The first humans arrived in the eastern Caribbean at least 6,000 years ago, probably island hopping from South America. Evidence of human settlements from the nearby islands of Puerto Rico and Anguilla suggests the British Virgins were inhabited over 4,000 years ago. Recent excavations of a pre-Columbian site on Tortola produced artifacts from the Saladoid and Ostionoid tradition, approximately 600 AD. Pieces of marine shells, sea turtle and other animal bones recovered from middens reveal a dependence upon marine resources for food, tools and other artifacts.

Plantation Era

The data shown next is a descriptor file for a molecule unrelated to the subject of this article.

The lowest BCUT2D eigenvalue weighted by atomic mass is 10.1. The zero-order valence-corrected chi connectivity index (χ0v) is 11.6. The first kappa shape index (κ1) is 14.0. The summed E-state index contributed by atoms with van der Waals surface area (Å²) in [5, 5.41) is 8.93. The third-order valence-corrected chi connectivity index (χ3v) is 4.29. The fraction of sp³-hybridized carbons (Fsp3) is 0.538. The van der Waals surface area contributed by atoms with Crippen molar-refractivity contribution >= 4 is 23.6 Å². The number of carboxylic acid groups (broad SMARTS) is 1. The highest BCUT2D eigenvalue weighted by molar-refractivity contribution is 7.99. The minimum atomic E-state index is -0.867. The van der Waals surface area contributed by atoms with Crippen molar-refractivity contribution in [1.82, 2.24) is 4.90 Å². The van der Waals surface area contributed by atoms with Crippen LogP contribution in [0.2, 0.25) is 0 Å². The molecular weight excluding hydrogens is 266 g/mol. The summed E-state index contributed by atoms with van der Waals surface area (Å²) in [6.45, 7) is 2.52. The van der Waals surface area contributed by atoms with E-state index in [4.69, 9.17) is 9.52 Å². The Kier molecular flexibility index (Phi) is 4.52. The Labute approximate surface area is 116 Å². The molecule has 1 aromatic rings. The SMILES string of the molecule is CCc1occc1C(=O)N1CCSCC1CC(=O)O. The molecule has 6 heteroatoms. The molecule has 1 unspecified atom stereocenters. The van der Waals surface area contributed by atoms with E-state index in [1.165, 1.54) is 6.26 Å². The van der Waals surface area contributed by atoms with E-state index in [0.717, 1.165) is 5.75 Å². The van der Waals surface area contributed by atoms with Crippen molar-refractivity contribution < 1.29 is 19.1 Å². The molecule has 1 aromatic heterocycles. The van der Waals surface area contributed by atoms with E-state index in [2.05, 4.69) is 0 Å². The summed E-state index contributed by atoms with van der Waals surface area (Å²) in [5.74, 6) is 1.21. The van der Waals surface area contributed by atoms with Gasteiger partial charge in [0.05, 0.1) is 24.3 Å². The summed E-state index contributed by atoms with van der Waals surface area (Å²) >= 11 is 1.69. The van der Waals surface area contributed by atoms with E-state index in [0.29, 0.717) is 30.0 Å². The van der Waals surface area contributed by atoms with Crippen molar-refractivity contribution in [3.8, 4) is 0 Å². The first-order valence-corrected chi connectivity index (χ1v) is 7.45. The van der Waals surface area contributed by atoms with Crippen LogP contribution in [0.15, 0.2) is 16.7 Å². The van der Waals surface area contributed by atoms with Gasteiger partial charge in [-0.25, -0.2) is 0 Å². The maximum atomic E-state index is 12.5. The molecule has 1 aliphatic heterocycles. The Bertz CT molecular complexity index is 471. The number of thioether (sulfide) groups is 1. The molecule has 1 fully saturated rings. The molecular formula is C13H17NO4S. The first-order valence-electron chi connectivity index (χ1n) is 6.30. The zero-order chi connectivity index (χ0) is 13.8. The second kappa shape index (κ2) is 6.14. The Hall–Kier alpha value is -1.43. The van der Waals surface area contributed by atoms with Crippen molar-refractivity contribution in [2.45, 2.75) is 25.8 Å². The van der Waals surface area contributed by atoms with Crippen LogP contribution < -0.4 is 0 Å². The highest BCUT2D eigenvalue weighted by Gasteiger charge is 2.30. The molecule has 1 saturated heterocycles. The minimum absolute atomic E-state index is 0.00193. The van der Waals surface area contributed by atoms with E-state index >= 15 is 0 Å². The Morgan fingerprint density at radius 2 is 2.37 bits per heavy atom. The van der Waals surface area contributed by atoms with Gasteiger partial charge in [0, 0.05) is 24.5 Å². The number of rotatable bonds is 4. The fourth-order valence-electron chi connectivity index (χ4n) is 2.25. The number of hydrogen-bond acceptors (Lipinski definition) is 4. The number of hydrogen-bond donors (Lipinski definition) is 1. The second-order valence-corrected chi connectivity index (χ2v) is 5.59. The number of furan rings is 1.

The recent history of the area begins with the European voyages of discovery. Columbus sailed past the islands in 1493, naming them Las Virgenes after St. Ursula and the 11,000 martyred virgins. Following the initial “discovery,” Spaniards briefly inhabited the islands, particularly Virgin Gorda where they started a copper mine. The mine had several periods of activity during it’s 400 year history and is currently a national park managed by the BVI National Park Trust. The first permanent European presence was established in the mid-1600’s when Dutch colonists settled the western end of Tortola. By the late 1600’s, Britain took control of the islands. This ushered in the plantation era with the lucrative sugar, rum and slave trade. Following a brief period of unimaginable wealth for a few and unspeakable miseries for most, the islands entered into a long downward economic spiral. Changes in international politics and economies such as the decline of Spain’s influence and the rise of Britain’s sea power, the loss of value of sugar production and the abolition of slavery all contributed to the European abandonment of the BVI.